PHILADELPHIA -- The Phillies insist everything has been going well with Roy Halladay and Chase Utley this winter.
Halladay is trying to bounce back from a subpar season, which included shoulder and back issues. He threw a successful bullpen session Tuesday, and told pitching coach Rich Dubee he feels better than he felt early last spring. Utley is trying to appear in the Opening Day lineup for the first time since 2010 because of chronic knee problems. He has been working out since the end of the regular season, and the Phils indicate he is going to be ready to go once Spring Training begins in Clearwater, Fla., next month.
The Phillies will need both of them healthy and productive in 2013 if they expect to compete in the National League East.
On Thursday, the Braves acquired outfielder Justin Upton in a trade with the D-backs. He joins his brother, B.J. Upton, and Jason Heyward in an outfield chock full of five-tool talent. The Braves finished 94-68 last season, 13 games better than the Phils. Have the additions of the Upton brothers and third baseman Chris Johnson offset the losses of Chipper Jones, Martin Prado and Michael Bourn? The way baseball insiders have been gushing, it certainly seems so.
Of course, the Braves and Phillies are chasing the Nationals, who had the best record in baseball last season with 98 victories. The Nats acquired closer Rafael Soriano, starter Dan Haren and center fielder Denard Span. Those moves -- and a full season of Stephen Strasburg -- should help a young and talented team which looks more than capable of winning a second consecutive division championship.
So where does that leave the Phils, who finished in third place in the NL East in 2012 with 81 victories?
"I think we have a good enough team to contend for the division, yes," general manager Ruben Amaro Jr. said Friday. "Absolutely. It's up to the players to prove me right, I guess."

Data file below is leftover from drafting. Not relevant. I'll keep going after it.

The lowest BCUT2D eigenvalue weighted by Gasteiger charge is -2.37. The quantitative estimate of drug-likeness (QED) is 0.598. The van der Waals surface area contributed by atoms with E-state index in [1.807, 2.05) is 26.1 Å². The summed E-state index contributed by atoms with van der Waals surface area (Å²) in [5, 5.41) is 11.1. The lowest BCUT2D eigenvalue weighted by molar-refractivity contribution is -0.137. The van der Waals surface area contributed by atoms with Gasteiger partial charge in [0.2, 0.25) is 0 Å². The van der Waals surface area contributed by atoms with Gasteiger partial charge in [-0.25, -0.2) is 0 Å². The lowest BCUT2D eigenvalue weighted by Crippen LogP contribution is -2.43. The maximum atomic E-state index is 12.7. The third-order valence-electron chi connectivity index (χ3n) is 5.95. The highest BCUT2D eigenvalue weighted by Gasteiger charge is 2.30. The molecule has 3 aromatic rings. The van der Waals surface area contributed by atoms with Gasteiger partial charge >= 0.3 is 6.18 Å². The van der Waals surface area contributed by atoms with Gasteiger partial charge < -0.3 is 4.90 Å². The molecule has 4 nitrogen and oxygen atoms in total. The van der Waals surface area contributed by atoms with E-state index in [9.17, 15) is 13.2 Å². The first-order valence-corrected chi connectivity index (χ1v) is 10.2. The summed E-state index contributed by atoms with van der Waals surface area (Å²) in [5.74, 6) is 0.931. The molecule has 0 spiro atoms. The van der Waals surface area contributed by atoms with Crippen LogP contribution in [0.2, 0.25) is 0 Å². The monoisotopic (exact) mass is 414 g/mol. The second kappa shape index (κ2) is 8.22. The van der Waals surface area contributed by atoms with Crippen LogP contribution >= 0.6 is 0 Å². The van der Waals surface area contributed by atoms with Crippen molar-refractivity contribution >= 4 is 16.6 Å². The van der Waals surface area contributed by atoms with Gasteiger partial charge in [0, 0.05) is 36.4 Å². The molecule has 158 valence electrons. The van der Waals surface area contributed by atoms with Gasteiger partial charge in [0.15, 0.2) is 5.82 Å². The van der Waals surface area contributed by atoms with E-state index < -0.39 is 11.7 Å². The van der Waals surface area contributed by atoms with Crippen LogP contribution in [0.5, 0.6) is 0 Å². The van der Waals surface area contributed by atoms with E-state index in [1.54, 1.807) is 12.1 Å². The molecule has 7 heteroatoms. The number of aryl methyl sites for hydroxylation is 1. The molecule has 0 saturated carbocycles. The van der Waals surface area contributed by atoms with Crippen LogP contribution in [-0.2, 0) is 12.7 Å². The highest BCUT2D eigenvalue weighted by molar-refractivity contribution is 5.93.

The Phillies acquired third baseman Michael Young, right fielder Delmon Young, center fielder Ben Revere, setup man Mike Adams and left-hander John Lannan this offseason. If those players perform as they have in the past, they should be a nice complement to the core of talent that includes Halladay, Utley, Ryan Howard, Cole Hamels, Cliff Lee, Jimmy Rollins and Jonathan Papelbon.
But will that core produce?
"I think we've improved our club, too, just by the fact I think we're going to be healthier," said Amaro, when asked about the improvements Washington and Atlanta have made. "We weren't running on all cylinders last year. That's not an excuse. That's just fact. We need those guys that come back to play and produce. If they don't, then it will be troublesome for us. They made their clubs better. We think we made our club better. Hopefully we'll play well enough to knock them off."
Amaro makes his case for the Phillies this way:
"I'll put the top of our rotation against anybody in baseball. I love the back end of our bullpen with Papelbon and Adams and [Antonio] Bastardo. I think we have pluses there. I think we have pretty good balance in the lineup now with Michael Young and Chase and Howard being back. I think we've added a little bit of balance. We have question marks in the outfield, but we've got a little bit of speed in the outfield [with Revere] and better defense. I think there are some things we've done that will help us. Whether or not that's going to be good enough to knock off the Washington Nationals, that remains to be seen."
But on paper it seems the top three teams in the NL East last season enter Spring Training ranked the same way: Nats, Braves and Phils.
"I don't think paper means a whole lot once you start the season," Amaro said. "We were supposed to be the division winner last year and we didn't do it."
The Phillies still could tweak their roster before camp opens. They continue to pursue catching depth and possibly a relief pitcher.
"We're hopeful to bring that to a close sometime soon," Amaro said. "If we don't, we're comfortable with where we're going."
Todd Zolecki is a reporter for MLB.com. This story was not subject to the approval of Major League Baseball or its clubs.Less